A baby sleeping on back.
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Baby’s sleep position

Before we get to the good stuff, we want to note that sleep support is only intended for full-term healthy babies. Medical diagnoses or prematurity can greatly impact sleep and change what you can reasonably expect from your little one. Sleep is a highly individual process, and we encourage you to reach out to your pediatric provider or a sleep professional for support as needed. 

The American Academy of Pediatrics recommends that all healthy infants be put down to sleep on their backs, not their sides or stomachs.

Why should babies sleep on their backs?

This is the safest position to sleep for the first year of life, since it drastically reduces the chance of Sudden Infant Death Syndrome, often known as SIDS.

SIDS is one of the top 5 causes of death for babies under age one. However, the SIDS rate has declined by 50% since experts began recommending that parents place babies on their backs to sleep for every nap and overnight. While experts do not know exactly what causes SIDS, in addition to genetic predisposition, there may also be airway and awareness changes that make it harder for babies on their stomachs to get enough oxygen. 

Doctors used to believe that if babies slept on their backs, if they were to vomit it could cause dangerous blocked airways. Doctors later discovered that babies have little difficulty turning their heads while sick or spitting up, and leaving baby in a stomach down position is far more dangerous. If your newborn has a condition that forces them to remain on their stomachs, consult your pediatrician or family doctor about safe sleep positions. Infants who sleep on their backs are also less susceptible to ear infections, fevers, and stuffy noses.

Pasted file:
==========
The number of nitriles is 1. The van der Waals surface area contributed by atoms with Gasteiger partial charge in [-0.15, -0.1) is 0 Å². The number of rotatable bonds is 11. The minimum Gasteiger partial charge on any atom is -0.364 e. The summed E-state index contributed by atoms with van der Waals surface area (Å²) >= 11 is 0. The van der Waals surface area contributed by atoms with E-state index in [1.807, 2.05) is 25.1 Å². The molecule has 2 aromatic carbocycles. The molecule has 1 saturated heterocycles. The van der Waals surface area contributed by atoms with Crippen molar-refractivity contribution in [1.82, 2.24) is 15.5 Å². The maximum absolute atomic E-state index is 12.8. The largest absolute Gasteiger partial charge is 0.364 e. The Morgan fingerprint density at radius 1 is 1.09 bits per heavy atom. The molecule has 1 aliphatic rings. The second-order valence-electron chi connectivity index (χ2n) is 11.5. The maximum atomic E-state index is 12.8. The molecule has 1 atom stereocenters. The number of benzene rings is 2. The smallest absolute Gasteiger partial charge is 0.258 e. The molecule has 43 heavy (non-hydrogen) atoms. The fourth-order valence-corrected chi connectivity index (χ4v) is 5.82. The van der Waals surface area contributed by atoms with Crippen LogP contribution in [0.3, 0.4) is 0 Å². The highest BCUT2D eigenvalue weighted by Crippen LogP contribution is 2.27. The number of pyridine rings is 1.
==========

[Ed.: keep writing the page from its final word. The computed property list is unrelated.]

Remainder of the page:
Even if your newborn is sleeping on their back, it is important to avoid soft surfaces like pillows and comforters, stuffed toys, loose clothing, crib bumpers or any other potentially loose item (like mittens or hats) which can block the airway. A firm crib mattress covered by a tightly fitted sheet is the safest bedding for an infant, even if it seems empty in there! The AAP recommends that infants should be sleeping in their sleep space alone as well.

Parents and caregivers should place infants on their backs for every sleep. Once a baby can roll into their preferred sleep position, you do not need to reposition them as SIDS becomes far less of a risk. 

Reviewed by the Ovia Health Clinical Team 


  • “Frequently Asked Questions (FAQs) About SIDS and Safe Infant Sleep.” National Institute of Child Health and Human Development. U.S. Department of Health and Human Services. Web.
  • “Sleep Position: Why Back is Best.” HealthyChildren. American Academy of Pediatrics, November 21 2015. Web.
  • “Sudden Infant Death Syndrome(SIDS).” Centers for Disease Control and Prevention. U.S. Department of Health and Human Services, October 3 2016. Web.

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